On July the 4th the annual RSA Arts Day engulfed the RSA House as pupils from across the Family of Academies and invited schools from Manchester and York engaged in yet another wonderful chapter in the short history of Arts Day. This year was made extra special as we not only held Arts Day and the Arts Prize, but combined the event with the annual Pupil Design Awards as well.
After initial tea and biscuits in the Benjamin Franklin Room the schools split into 4 workshops, each one led by an art facilitator from the House of Illustration, and soon enough the students were busy learning about the art of poster making.
Each workshop had the same theme, ‘Our Creative Futures’, and the same basic layout: each student to make an individual poster and then move into a more collaborative effort to make a final large poster. This was where the instructions ended. The students were given free rein to let their imaginations run wild.
The difference in ideas from one workshop to the next was stark. We had posters on the future idea of interplanetary exploration, the future of our planet and even on the potential standards of beauty.
Students commented on the joy of creating something with their friends from scratch where they could go wherever their imagination took them. One teacher remarked, “I was glad there were no set guide lines and the students got to create what they wanted”.
The workshops were bisected by lunch and the opportunity for Alison Critchley, Chief Executive of RSA Academies, to offer a quick welcome to the students and staff who made their way south for the day.
After a quick bite to eat everyone eagerly returned to the workshops to begin working on the large, collaborative piece that would pull ideas from all the students ideas and distil them into an overarching piece of art.
This piece shows the work of Arrow Vale who cut out outlines of their hands to represent teamwork and the arrows to show the many directions in which working together could take them.
We also awarded the RSA Arts Prize this year and the quality of entries this year was fantastic, with many entrants framing their work giving a gallery-like feel to the occasion. We were lucky enough have Noam Sohachevsky, co-founder of Mint Digital, and Anna Ricciardi, artist and writer for the Learned Pig, join us in the afternoon to judge the student’s Arts Prize entries.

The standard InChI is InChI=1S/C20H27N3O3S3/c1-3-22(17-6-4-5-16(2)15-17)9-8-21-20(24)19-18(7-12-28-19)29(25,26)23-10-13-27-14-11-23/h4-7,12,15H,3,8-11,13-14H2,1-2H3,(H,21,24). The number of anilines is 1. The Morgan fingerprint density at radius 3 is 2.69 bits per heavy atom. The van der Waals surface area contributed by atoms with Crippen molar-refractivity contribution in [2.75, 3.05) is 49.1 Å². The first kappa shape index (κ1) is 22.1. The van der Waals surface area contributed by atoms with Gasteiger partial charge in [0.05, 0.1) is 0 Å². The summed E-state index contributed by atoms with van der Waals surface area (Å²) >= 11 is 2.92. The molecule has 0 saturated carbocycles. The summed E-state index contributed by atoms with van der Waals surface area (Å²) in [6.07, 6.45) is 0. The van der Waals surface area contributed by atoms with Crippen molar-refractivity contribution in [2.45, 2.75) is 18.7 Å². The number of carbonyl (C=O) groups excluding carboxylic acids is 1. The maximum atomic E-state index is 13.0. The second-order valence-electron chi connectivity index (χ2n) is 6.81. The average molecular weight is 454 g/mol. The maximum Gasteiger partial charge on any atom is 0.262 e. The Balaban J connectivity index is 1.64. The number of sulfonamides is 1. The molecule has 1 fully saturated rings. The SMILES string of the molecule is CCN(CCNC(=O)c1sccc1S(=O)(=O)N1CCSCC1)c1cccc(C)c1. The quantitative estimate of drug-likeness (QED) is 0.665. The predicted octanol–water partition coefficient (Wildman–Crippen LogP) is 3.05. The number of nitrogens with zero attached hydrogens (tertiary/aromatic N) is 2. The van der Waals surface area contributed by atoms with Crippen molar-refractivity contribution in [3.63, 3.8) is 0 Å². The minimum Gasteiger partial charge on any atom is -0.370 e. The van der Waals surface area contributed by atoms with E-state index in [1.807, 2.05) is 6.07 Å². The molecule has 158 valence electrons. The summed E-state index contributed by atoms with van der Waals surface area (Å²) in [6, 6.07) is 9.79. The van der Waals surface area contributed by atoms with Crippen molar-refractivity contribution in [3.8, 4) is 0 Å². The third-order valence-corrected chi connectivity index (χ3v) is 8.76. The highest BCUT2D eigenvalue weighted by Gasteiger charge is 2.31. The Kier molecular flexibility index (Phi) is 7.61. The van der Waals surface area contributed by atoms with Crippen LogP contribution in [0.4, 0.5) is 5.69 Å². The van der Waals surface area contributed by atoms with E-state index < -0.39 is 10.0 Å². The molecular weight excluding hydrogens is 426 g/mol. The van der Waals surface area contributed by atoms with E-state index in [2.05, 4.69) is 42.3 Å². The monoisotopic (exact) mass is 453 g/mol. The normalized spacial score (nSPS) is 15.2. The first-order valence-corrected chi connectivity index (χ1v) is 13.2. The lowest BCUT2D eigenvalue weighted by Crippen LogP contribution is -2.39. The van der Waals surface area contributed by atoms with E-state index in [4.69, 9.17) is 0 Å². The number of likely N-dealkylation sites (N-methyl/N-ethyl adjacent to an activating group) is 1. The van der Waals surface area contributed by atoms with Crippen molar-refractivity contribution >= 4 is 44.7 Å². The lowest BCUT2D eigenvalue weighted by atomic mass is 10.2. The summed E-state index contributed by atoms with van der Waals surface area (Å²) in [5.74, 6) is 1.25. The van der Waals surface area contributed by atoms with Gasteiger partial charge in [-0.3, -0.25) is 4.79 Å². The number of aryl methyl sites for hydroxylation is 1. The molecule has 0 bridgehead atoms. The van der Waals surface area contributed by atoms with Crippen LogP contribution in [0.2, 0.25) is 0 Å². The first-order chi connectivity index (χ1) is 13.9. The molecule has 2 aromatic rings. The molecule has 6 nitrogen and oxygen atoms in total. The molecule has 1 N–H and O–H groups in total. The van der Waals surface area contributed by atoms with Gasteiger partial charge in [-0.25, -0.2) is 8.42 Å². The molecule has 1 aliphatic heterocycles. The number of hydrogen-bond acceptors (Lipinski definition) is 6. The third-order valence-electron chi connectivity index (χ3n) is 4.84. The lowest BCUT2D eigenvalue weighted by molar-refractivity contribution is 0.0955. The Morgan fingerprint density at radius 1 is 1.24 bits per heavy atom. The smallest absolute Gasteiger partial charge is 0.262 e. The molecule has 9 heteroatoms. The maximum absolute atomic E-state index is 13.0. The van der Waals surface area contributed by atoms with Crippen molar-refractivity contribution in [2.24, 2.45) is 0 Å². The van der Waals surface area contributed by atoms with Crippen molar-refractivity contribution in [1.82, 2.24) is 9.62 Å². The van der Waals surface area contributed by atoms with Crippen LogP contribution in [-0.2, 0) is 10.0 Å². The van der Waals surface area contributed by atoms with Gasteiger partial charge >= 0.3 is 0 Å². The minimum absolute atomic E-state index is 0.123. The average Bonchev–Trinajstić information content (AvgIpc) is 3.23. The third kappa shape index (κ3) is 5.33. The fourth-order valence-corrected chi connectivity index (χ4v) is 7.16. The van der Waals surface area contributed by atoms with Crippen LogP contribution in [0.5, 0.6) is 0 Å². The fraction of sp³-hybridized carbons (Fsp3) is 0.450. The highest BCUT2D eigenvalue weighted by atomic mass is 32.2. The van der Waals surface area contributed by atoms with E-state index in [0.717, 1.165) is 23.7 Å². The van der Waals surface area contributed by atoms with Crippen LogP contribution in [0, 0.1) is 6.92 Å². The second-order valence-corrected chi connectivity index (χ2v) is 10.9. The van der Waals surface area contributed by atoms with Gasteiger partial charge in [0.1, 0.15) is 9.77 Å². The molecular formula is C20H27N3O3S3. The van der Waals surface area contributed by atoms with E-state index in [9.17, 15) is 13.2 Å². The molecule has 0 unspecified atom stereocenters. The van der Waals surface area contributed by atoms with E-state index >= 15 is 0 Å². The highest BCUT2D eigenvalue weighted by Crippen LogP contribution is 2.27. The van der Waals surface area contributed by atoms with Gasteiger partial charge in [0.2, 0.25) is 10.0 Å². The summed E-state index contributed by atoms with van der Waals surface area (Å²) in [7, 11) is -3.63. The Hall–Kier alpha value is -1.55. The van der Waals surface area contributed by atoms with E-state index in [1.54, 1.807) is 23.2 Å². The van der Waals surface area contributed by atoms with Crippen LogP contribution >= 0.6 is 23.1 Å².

They judged the art works on the overarching theme of the day, ‘Our Creative Futures’. The entries dealt with a variety of futures, some more upbeat than others but the diversity and creativity on display made for a truly memorable competition.
In the end our judges had to whittle down to just three pieces of art, and after rigorous deliberation they chose the following as the winning admission:
Emma from Whitley Academy won first place with her thought-provoking work on the ever encroaching role of technology in our lives. The title of Emma’s work is ‘A Flight of Fancy – Who will remember?’ (pictured in the gallery). Emma writes:
“At some point, technology will overtake all of our modern engineering triumphs. Metal cast components will be hidden away at museums as everyone can grant their wish at the press of a 3D printer. Who knows, steel mills and iron works might even become a myth…like the fairies that everyone wished for.”
Second and third places went to Sahil from Holyhead School and Ellen from Ipsley Academy respectively. The prizes this year included gift vouchers kindly donated by Cass Art.
The students and staff were treated to an inspiring talk from world renowned engineer and director of Atelier One, Neil Thomas RDI. Neil has been involved in some of the most impressive engineering designs of the past decade including the phenomenal Gardens by the Bay project which won World Building of the Year in 2012.
Neil continued by taking us down his own memory lane, inviting the audience to relive his childhood and witness his original spark for design. The presentation engrossed the audience in the sheer scale of work Neil has been involved in, everything from touring with the Rolling Stones to creating a giant bronze statue of a designer’s baby son.
Following the prize giving for both the Arts Prize and the Pupil Design Awards there was just enough time to thank everyone for their hard work, creativity and participation in the day’s events.
We asked the students to sum up the whole day in three words and they replied in force. The top three words used were:
To know that the Students found the day not only enjoyable but also productive ties into one of the RSA Academies key aims: the have pupils who are creative have the opportunity to turn their ideas into action.
The indistinct nature of the theme, Our Creative Futures’, led to an explosion in creativity which the students really took to. One student mentioned that they enjoyed the opportunity to get in touch with their creative side and another appreciated meeting artists who had careers in design and illustration.
Connecting students with a sense that the arts can be more than a hobby is something we at the RSA Academies strive to communicate and it was fantastic to see the pupils take a real interest in the likes of Neil Thomas’ presentation, even asking him some pretty tricky questions.
As the sun set on another fantastic Arts Day we could reflect on the sheer abundance of creativity and effort put into the event. The overriding emotion was one of relief, relief that the day had gone to plan and that the students didn’t just rise to the challenge, they raised the bar for next year and many years to come.
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